I know that to have such a low Haemoglobin level for such a period of time would have added to my husband’s suffering. I know at one time he was removed from their “NICE” study because he develloped Hypoglycemia. This research was foisted upon us on his first day in ICU. We were told taking part in this might ensure he would have a better chance of survival, all paid for by the research. That day we were both in a state of shock and took anything which might change things for the better.
What I would like to know here is why when he was obviously failing so badly did they continue to take the amount of blood they did from my husband?
Third, what part did research have in the extension of my husband’s life against his wishes for five dreadful weeks of useless suffering? Even in the early days in ICU Dr Delaney from ICU said in a family meeting as recorded by our youngest daughter Alison, “Then he asked us what Dad’s life was like at home and what he did with his time. He also asked if he would be able to live that life with a trachea in place or be on a ventilator and also had he spoken of his thoughts of being kept alive on a ventilator? Mum said they had actually spoken of it and he had said he hadn't wanted to be kept alive on one.”
The Intensive Care Specialist, Dr Anthony Delaney wrote early on in ICU Notes, “I suspect his Quadriplegia has left him with marginal respiratory reserve that has rendered him incapable of ventilating after his Pleurodesis.”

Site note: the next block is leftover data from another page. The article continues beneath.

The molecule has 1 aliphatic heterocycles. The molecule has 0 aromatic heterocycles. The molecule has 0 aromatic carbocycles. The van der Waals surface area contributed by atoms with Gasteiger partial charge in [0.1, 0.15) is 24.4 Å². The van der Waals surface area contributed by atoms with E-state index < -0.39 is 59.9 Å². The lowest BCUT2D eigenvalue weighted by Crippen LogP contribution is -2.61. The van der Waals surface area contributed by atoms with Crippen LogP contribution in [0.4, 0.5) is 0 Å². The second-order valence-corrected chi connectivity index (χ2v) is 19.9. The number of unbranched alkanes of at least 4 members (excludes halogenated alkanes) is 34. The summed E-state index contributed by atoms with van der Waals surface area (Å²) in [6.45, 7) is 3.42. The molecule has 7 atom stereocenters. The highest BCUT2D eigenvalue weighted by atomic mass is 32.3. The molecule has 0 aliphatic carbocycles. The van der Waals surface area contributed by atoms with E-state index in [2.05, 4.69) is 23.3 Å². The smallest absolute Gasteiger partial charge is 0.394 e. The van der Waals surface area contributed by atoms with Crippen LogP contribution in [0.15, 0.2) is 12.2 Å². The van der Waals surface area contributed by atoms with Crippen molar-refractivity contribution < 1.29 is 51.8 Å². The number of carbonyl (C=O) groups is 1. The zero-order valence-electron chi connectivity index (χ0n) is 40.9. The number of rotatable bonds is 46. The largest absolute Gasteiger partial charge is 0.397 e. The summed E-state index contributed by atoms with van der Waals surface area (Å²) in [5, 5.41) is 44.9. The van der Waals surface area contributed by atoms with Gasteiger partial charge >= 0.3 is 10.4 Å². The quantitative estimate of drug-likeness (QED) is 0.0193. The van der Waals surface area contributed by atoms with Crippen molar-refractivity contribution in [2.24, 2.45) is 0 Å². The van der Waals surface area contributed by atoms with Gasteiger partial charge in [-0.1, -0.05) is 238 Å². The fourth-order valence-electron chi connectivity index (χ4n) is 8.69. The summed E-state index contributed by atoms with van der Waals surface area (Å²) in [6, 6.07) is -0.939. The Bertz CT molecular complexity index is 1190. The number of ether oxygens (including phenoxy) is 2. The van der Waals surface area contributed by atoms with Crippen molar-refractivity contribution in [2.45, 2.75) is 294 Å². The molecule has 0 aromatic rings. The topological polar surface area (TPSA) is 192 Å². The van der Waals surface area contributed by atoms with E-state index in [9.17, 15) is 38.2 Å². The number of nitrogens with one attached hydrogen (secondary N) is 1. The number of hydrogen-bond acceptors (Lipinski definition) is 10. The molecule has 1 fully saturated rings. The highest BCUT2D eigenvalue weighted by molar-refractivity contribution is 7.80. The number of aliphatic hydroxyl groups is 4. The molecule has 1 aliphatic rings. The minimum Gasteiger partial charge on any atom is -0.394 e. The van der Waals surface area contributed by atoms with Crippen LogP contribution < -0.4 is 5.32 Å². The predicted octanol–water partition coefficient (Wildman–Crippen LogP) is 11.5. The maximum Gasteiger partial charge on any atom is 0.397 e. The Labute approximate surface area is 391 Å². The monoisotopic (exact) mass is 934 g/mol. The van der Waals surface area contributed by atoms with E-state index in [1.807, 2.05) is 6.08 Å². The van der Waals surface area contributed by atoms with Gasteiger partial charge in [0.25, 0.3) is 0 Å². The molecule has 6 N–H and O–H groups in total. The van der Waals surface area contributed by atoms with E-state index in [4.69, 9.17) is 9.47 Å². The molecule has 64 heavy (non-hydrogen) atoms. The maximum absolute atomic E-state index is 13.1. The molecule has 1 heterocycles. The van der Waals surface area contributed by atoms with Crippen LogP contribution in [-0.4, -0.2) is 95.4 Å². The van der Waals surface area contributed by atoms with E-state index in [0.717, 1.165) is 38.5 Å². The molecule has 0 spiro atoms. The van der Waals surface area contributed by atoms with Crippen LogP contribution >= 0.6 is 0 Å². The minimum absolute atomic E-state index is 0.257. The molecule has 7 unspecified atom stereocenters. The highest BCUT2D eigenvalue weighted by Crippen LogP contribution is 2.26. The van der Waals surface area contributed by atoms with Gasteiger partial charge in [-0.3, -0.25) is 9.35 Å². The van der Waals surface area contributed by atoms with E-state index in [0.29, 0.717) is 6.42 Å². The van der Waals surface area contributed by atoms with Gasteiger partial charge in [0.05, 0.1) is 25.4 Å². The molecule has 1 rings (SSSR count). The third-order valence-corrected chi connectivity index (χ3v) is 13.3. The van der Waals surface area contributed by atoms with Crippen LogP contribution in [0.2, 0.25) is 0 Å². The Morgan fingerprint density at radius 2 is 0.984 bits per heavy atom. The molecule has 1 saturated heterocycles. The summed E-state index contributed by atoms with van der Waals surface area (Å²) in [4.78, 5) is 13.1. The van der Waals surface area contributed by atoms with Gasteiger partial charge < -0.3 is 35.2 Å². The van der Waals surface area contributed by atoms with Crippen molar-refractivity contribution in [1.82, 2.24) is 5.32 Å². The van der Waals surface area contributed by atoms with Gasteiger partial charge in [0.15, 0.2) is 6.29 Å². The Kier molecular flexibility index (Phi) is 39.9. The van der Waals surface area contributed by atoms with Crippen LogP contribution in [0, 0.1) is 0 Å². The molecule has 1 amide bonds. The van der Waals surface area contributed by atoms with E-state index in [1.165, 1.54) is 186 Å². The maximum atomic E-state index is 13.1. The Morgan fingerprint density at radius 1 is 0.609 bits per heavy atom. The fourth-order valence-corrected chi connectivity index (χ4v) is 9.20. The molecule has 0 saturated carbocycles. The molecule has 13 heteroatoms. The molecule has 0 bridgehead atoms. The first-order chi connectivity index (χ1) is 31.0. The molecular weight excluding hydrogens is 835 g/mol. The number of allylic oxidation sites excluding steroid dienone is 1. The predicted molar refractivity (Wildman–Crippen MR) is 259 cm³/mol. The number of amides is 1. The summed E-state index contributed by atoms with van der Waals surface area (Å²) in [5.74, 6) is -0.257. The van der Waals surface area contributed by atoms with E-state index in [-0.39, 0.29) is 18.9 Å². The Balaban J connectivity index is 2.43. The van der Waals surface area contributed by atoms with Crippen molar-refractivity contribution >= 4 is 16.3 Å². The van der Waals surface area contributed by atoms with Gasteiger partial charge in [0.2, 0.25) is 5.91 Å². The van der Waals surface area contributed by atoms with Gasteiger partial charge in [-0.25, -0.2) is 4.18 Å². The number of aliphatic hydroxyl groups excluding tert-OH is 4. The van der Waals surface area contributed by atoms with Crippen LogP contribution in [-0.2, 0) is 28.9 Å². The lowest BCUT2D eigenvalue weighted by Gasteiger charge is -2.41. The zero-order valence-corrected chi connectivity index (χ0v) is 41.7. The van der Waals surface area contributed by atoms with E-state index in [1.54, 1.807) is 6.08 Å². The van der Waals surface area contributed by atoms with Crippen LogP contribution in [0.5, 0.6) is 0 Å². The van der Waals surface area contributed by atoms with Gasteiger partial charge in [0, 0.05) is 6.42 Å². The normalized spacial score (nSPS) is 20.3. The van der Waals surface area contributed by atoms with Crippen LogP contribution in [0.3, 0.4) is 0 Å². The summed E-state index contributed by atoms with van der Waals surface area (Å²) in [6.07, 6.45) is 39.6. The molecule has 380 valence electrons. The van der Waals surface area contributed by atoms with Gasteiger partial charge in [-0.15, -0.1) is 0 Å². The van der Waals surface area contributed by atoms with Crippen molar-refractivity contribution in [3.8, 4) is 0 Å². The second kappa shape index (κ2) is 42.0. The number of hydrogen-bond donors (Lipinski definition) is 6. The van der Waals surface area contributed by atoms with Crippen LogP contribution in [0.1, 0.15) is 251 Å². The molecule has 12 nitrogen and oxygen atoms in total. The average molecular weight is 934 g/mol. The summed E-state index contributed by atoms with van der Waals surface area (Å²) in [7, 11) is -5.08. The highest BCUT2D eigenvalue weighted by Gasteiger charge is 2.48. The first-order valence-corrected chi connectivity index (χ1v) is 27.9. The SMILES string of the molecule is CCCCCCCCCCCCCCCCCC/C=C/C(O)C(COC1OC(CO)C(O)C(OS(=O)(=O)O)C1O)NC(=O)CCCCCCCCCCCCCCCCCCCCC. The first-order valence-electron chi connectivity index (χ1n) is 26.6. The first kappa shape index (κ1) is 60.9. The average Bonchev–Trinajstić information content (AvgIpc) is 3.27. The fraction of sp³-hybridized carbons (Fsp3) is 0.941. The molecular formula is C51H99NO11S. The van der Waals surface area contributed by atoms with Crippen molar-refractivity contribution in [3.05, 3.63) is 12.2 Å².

Don made it very clear that he wanted to be let die from day one in ICU. He didn’t bite through his own ventilation tubes for any other reason. One time he did it in front of my daughter and I and on the outgush of air he said “Help me”. We knew exactly what he meant and so did ICU.
If a Spinal Specialist had been involved he would have clearly been able to explain why a Quadriplegic was never going to survive the damage caused by the failed Pleurodesis which caused that first Respiratory Arrest and as Dr Delaney said, “rendered him incapable of ventilating…”
It has not been explained to us why Doctors in RNSH kept information from us about Don’s condition which we had to discover after his death from the notes. Their non disclosure of serious complications, right from day one was dangerously unprofessional and impacted on Don and my ability to make decisions.
The family can think of no other reason for Don’s life to be artificially extended, at such cost to him and also the hospital when the situation was so hopeless other than research, which plays a large part in major public hospitals financially and professionally.
If you can offer another answer to what we suspect was the case we would prefer to have that than what we have come to believe after understanding the Hospital notes.
I will now list the bloods taken, the time taken and his Haemoglobin levels at that time. When you see that what I have described is fact, I hope you can then ask the doctors involved why they acted as they did and for what purpose."